LOS ANGELES — It’s easy to lean into movie metaphors when you get here. Practically everyone does it. The light is so often perfect. The people can seem disproportionately beautiful. Houses and cars are frequently so ostentatious, they look more like film props.

Riviera Country Club embodies all of this. It was built in the 1920s as a playground for the wealthy, and at the time, it was one of the most expensive golf courses ever constructed. Nearly 100 years later, it still feels like a movie set. The sight lines are magical. The fairways look like green cashmere. The crooked Sycamore trees that abutt many of the holes loom, particularly late in the day, like ghosts.

It’s always been the perfect setting to wrap up the PGA Tour’s West Coast Swing and this year’s has already been as good as any in recent memory. Max Homa, who grew up in Valencia and is the son of an acting coach, framed it in cinematic terms early in the week, well before the first shot was hit at the Genesis Open. As I floated my way around Riv, I couldn’t stop thinking about it.

“I think it’s kind of climaxing like a movie,” Homa said, referring to the season’s opening act.

So many storylines were unfolding, it was hard to keep track of them all. Tiger Woods’ return to the PGA Tour for the first time in three years; Jon Rahm’s quest to seize what felt like an inevitable No. 1 ranking; Homa’s continued ascension; Rory McIlroy trying to balance his role as shadow commissioner and generational talent; Netflix debuting “Full Swing,” its long-awaited documentary series about professional golf. Each felt worthy of its own short film.

Instead of one clean narrative — Jon Rahm proved to everyone he is the best golfer in the world! — I wanted to sit for a minute with each moment that I saw or heard about during the week.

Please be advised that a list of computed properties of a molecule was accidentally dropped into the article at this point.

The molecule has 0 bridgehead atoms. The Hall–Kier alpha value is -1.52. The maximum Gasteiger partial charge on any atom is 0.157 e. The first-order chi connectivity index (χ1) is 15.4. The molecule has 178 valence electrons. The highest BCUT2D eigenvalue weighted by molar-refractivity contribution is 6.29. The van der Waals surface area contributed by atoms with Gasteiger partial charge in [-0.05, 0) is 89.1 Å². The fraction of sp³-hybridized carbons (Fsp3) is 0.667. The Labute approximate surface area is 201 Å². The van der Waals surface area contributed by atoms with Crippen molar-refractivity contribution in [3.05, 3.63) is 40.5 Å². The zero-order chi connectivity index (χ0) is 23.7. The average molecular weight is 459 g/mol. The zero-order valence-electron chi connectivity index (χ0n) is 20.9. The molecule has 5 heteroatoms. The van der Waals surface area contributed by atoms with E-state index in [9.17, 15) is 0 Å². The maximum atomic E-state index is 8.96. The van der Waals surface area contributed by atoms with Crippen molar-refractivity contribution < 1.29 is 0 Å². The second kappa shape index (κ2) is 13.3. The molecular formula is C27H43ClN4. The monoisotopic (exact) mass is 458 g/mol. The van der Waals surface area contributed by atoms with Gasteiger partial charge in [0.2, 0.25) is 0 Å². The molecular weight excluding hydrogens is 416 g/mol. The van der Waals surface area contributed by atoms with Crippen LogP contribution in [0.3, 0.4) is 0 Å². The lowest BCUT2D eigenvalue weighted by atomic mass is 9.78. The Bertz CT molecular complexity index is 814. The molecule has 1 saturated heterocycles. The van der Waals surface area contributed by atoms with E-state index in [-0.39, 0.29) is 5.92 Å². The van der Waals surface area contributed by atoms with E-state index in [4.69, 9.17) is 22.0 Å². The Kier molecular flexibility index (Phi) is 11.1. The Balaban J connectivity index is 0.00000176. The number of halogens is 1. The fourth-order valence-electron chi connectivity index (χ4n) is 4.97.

Just one spoiler: Not everyone walks away with a happy ending.

• • •

Tom Kim was a little nervous prior to the Genesis. He wanted everything to go well. It wasn’t the golf that was stressing him out. It was a decision about food.

At age 20, Kim had been part of the PGA Tour for roughly half a season. He was still getting to know the majority of his peers. At the Presidents Cup in September, he’d played with such energy and emotion for the International squad, even in defeat, that he’d emerged as one of the event’s most memorable stars. His personality and enthusiasm are infectious. But life on Tour, particularly when you’re young, can be lonely.

Kim decided he’d take up residence in Dallas so he could be close to his swing coach, Cameron McCormick. When Jordan Spieth and his wife Annie heard he was planning on spending Christmas dinner by himself, they insisted he come over to their house for prime rib. He spent much of the evening playing with the Spieths’ son, Sammy.

Kim realized he wanted his new friends to learn a bit about him and his culture, so in the weeks leading up to the Genesis Invitational, he invited a large group of them out to eat Korean barbecue. After spending the day together at a Titleist commercial shoot, Spieth, Homa, Justin Thomas, Jim “Bones” McKay and Michael Greller all took him up on the invitation.

“Since it’s LA, it’s a great spot for Korean places,” Kim said. “I wanted them to have at least a good experience with Korean food, because I’m very picky with my Asian food. I thought it was a good time to bond with those guys.”